John Kleinig writes;
“Luther was a theological educator who thought hard and long about
the learning of theology. At various times he touched on it from different
points of view. While he, of all people, valued the liberal arts as the
foundation for a good theological education, he knew that, by itself, even
the best curriculum, taught by the best theologians, could not produce a
good pastor. Something else was required. Learning theology was a
matter of experience and wisdom gained from experience. To put it in
modern terms, the right practice of evangelical spirituality in the church,
the practice of the vita passiva, the receptive life of faith, makes a
theologian. In theology, as in life, we have nothing that we have not
received and continue to receive (1 Corinthians 47).
Luther developed this insight in a number of different ways. In a
lecture on Psalm 5:11, from around 1520, he asserted, rather bluntly, that
a theologian was not made by “understanding, reading or speculating,” but by “living, no rather by dying and being damned.” Later in his table talk from 1532, he added that like medicine, theology was an art that was learned only from life-long experience. He refers to himself as a pastorand claims:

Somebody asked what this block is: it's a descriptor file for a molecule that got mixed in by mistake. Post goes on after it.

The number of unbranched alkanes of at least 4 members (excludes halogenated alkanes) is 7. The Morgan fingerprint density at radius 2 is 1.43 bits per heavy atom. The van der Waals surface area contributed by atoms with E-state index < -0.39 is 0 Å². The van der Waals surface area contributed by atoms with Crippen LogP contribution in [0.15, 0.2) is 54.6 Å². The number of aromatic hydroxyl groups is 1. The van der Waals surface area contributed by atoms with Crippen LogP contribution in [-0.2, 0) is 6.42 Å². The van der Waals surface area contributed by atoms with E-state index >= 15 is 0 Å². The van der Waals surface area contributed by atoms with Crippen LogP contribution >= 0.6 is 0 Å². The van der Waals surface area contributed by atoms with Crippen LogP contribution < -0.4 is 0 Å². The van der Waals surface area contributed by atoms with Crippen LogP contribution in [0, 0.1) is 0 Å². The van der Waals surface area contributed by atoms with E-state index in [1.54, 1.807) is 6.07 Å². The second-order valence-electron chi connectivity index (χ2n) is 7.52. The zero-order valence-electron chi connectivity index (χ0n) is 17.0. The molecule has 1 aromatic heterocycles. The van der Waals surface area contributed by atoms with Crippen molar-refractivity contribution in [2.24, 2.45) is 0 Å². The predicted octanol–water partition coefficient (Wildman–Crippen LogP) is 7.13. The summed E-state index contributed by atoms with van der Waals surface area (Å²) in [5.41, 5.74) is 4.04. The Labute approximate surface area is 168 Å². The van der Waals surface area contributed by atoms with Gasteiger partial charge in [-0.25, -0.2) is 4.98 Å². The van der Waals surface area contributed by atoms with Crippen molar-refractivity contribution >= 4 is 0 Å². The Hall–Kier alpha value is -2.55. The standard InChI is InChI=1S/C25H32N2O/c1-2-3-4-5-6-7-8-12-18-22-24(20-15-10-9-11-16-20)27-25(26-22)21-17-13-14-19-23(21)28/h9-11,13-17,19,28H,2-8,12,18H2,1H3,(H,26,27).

I did not learn my theology all at once, but had to search constantly
deeper and deeper for it. My temptations did that for me, for no one
can understand Holy Scripture without practice and temptations.
This is what the enthusiasts and sects lack. They don’t have the right critic, the devil, who is the best teacher of theology.If we don’t have that kind of devil, then we become nothing but speculative
theologians, who do nothing but walk around in our own thoughts
and speculate with our reason alone as to whether things should be
like this, or like that “
(Kleinig, 256-257, Oratio, Meditatio, Tentatio: What Makes a Theologian? in Concordia Theological Quarterly vol. 66:3, July 2002).
[All emphases, mine]